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Why do you have to include the Jacobian for every coordinate system, but the Cartesian?

In physics and engineering it is common to convert between different coordinate systems - spherical, polar, Cartesian, e.t.c. - depending on the problem. Physically, they are all clearly equivalent and it shouldn't matter which one we use.

Nevertheless, when solving problems involving volume or surface integrals, we always have to add the Jacobian matrix to the expression if we are any other coordinate system but Cartesian, just as if we were converting from the Cartesian system.

Take the expression: $$ \iiint_V \nabla \cdot \textbf{u}\ dV $$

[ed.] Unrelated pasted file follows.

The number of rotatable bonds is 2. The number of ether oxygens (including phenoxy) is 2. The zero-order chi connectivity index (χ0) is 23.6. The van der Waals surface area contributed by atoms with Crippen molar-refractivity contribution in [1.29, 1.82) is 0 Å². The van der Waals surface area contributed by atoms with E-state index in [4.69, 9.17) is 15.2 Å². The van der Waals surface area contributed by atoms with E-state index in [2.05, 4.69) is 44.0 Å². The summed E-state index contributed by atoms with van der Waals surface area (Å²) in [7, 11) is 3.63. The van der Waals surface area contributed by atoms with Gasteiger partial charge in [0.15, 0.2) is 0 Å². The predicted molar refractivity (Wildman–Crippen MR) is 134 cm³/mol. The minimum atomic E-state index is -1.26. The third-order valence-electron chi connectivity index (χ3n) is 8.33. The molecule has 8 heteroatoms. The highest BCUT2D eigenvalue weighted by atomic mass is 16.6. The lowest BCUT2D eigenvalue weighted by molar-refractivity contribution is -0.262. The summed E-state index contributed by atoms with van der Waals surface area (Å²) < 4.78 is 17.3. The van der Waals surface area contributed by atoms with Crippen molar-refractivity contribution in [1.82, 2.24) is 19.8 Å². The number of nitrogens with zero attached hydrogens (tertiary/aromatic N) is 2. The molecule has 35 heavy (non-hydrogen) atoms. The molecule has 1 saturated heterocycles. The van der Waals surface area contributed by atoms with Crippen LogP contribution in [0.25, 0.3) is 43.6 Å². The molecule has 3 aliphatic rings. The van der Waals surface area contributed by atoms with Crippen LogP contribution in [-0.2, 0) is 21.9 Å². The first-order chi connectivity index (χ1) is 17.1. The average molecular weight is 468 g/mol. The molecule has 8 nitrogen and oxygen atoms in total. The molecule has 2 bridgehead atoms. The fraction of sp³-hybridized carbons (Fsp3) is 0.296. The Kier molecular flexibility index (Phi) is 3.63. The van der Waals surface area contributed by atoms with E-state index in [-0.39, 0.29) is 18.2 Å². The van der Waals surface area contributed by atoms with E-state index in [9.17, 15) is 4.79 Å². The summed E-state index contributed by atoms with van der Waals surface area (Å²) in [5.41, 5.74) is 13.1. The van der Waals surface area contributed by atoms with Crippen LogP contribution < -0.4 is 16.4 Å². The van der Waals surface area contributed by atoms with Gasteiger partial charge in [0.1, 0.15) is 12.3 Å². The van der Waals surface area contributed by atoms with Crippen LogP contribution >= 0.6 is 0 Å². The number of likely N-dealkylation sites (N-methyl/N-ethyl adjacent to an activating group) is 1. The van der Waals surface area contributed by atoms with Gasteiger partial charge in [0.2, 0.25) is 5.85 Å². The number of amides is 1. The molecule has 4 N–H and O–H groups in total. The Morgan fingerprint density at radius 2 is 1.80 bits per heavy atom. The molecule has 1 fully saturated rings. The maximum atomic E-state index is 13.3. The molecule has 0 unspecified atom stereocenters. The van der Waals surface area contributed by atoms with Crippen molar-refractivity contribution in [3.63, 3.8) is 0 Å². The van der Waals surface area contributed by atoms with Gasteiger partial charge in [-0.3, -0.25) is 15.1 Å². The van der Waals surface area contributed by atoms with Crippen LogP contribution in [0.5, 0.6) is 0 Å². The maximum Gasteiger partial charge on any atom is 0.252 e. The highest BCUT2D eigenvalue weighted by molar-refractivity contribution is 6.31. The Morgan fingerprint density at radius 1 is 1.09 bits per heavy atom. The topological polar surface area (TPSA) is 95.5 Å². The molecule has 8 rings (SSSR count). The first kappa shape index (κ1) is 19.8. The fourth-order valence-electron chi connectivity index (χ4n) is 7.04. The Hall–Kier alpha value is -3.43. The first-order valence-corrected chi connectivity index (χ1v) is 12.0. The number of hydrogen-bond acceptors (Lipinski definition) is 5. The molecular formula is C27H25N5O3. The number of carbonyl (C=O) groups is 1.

It seems intuitive that we should be able to go from this expression and express $V$, $\textbf{u}$, $\nabla$, and $dV$ in whatever coordinate system we want at this point, but plugging the spherical coordinates straight into the expression yields the wrong answer - one has to add the Jacobian just as if the first step was expressing everything in Cartesians and converting to polars. Why do Cartesians get such special treatment? My expectation would be because the eigenvectors are constant throughout space, but I would appreciate a more thorough explanation.